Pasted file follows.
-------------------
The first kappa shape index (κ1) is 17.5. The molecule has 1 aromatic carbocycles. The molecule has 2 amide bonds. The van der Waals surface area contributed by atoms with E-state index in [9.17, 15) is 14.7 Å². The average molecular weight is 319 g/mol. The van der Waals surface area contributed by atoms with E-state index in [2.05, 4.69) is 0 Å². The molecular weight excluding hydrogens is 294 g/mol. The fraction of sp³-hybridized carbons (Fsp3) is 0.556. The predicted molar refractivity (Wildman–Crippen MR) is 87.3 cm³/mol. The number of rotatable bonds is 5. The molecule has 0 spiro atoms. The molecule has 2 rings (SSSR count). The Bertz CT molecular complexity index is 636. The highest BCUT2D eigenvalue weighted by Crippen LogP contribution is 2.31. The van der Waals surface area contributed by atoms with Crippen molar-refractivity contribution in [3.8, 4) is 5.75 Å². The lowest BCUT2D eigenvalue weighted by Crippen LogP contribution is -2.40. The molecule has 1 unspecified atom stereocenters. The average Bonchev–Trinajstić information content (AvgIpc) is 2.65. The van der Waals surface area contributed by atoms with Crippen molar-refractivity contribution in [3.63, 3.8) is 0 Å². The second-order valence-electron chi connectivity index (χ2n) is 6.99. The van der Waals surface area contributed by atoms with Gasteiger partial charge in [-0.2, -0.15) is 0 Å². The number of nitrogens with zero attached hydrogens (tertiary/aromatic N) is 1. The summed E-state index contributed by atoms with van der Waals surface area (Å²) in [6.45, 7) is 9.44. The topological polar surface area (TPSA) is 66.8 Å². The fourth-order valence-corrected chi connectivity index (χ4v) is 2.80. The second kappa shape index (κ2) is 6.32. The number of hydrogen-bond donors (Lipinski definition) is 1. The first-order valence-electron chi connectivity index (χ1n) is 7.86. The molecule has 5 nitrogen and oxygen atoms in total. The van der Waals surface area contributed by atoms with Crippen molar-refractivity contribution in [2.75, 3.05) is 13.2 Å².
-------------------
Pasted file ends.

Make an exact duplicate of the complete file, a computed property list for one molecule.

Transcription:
The first kappa shape index (κ1) is 17.5. The molecule has 1 aromatic carbocycles. The molecule has 2 amide bonds. The van der Waals surface area contributed by atoms with E-state index in [9.17, 15) is 14.7 Å². The average molecular weight is 319 g/mol. The van der Waals surface area contributed by atoms with E-state index in [2.05, 4.69) is 0 Å². The molecular weight excluding hydrogens is 294 g/mol. The fraction of sp³-hybridized carbons (Fsp3) is 0.556. The predicted molar refractivity (Wildman–Crippen MR) is 87.3 cm³/mol. The number of rotatable bonds is 5. The molecule has 0 spiro atoms. The molecule has 2 rings (SSSR count). The Bertz CT molecular complexity index is 636. The highest BCUT2D eigenvalue weighted by Crippen LogP contribution is 2.31. The van der Waals surface area contributed by atoms with Crippen molar-refractivity contribution in [3.8, 4) is 5.75 Å². The lowest BCUT2D eigenvalue weighted by Crippen LogP contribution is -2.40. The molecule has 1 unspecified atom stereocenters. The average Bonchev–Trinajstić information content (AvgIpc) is 2.65. The van der Waals surface area contributed by atoms with Crippen molar-refractivity contribution in [3.63, 3.8) is 0 Å². The second-order valence-electron chi connectivity index (χ2n) is 6.99. The van der Waals surface area contributed by atoms with Gasteiger partial charge in [-0.2, -0.15) is 0 Å². The number of nitrogens with zero attached hydrogens (tertiary/aromatic N) is 1. The summed E-state index contributed by atoms with van der Waals surface area (Å²) in [6.45, 7) is 9.44. The topological polar surface area (TPSA) is 66.8 Å². The fourth-order valence-corrected chi connectivity index (χ4v) is 2.80. The second kappa shape index (κ2) is 6.32. The number of hydrogen-bond donors (Lipinski definition) is 1. The first-order valence-electron chi connectivity index (χ1n) is 7.86. The molecule has 5 nitrogen and oxygen atoms in total. The van der Waals surface area contributed by atoms with Crippen molar-refractivity contribution in [2.75, 3.05) is 13.2 Å².